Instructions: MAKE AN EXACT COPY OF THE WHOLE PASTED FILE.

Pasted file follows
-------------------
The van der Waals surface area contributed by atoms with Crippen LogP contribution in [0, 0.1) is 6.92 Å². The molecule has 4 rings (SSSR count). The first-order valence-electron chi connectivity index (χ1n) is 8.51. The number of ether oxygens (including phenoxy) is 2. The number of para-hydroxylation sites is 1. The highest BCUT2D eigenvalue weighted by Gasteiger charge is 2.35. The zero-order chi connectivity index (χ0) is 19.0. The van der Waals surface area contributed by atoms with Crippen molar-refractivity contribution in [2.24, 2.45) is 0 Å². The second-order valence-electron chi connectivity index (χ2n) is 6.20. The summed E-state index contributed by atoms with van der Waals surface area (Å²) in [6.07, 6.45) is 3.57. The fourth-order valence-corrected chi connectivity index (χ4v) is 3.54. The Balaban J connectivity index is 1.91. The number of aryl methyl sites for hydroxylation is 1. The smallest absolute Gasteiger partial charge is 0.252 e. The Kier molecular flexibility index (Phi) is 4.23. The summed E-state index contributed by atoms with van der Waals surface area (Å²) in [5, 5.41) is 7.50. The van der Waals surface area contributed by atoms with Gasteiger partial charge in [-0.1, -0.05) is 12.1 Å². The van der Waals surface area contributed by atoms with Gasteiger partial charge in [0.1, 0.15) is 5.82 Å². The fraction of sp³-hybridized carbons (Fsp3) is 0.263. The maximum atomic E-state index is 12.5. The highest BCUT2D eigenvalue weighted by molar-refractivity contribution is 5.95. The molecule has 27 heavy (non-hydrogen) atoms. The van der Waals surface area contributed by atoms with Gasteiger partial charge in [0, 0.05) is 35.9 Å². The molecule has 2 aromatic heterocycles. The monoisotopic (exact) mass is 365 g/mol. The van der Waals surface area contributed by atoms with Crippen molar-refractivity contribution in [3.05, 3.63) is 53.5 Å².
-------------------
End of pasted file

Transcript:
The van der Waals surface area contributed by atoms with Crippen LogP contribution in [0, 0.1) is 6.92 Å². The molecule has 4 rings (SSSR count). The first-order valence-electron chi connectivity index (χ1n) is 8.51. The number of ether oxygens (including phenoxy) is 2. The number of para-hydroxylation sites is 1. The highest BCUT2D eigenvalue weighted by Gasteiger charge is 2.35. The zero-order chi connectivity index (χ0) is 19.0. The van der Waals surface area contributed by atoms with Crippen molar-refractivity contribution in [2.24, 2.45) is 0 Å². The second-order valence-electron chi connectivity index (χ2n) is 6.20. The summed E-state index contributed by atoms with van der Waals surface area (Å²) in [6.07, 6.45) is 3.57. The fourth-order valence-corrected chi connectivity index (χ4v) is 3.54. The Balaban J connectivity index is 1.91. The number of aryl methyl sites for hydroxylation is 1. The smallest absolute Gasteiger partial charge is 0.252 e. The Kier molecular flexibility index (Phi) is 4.23. The summed E-state index contributed by atoms with van der Waals surface area (Å²) in [5, 5.41) is 7.50. The van der Waals surface area contributed by atoms with Gasteiger partial charge in [-0.1, -0.05) is 12.1 Å². The van der Waals surface area contributed by atoms with Gasteiger partial charge in [0.1, 0.15) is 5.82 Å². The fraction of sp³-hybridized carbons (Fsp3) is 0.263. The maximum atomic E-state index is 12.5. The highest BCUT2D eigenvalue weighted by molar-refractivity contribution is 5.95. The molecule has 27 heavy (non-hydrogen) atoms. The van der Waals surface area contributed by atoms with Gasteiger partial charge in [0, 0.05) is 35.9 Å². The molecule has 2 aromatic heterocycles. The monoisotopic (exact) mass is 365 g/mol. The van der Waals surface area contributed by atoms with Crippen molar-refractivity contribution in [3.05, 3.63) is 53.5 Å².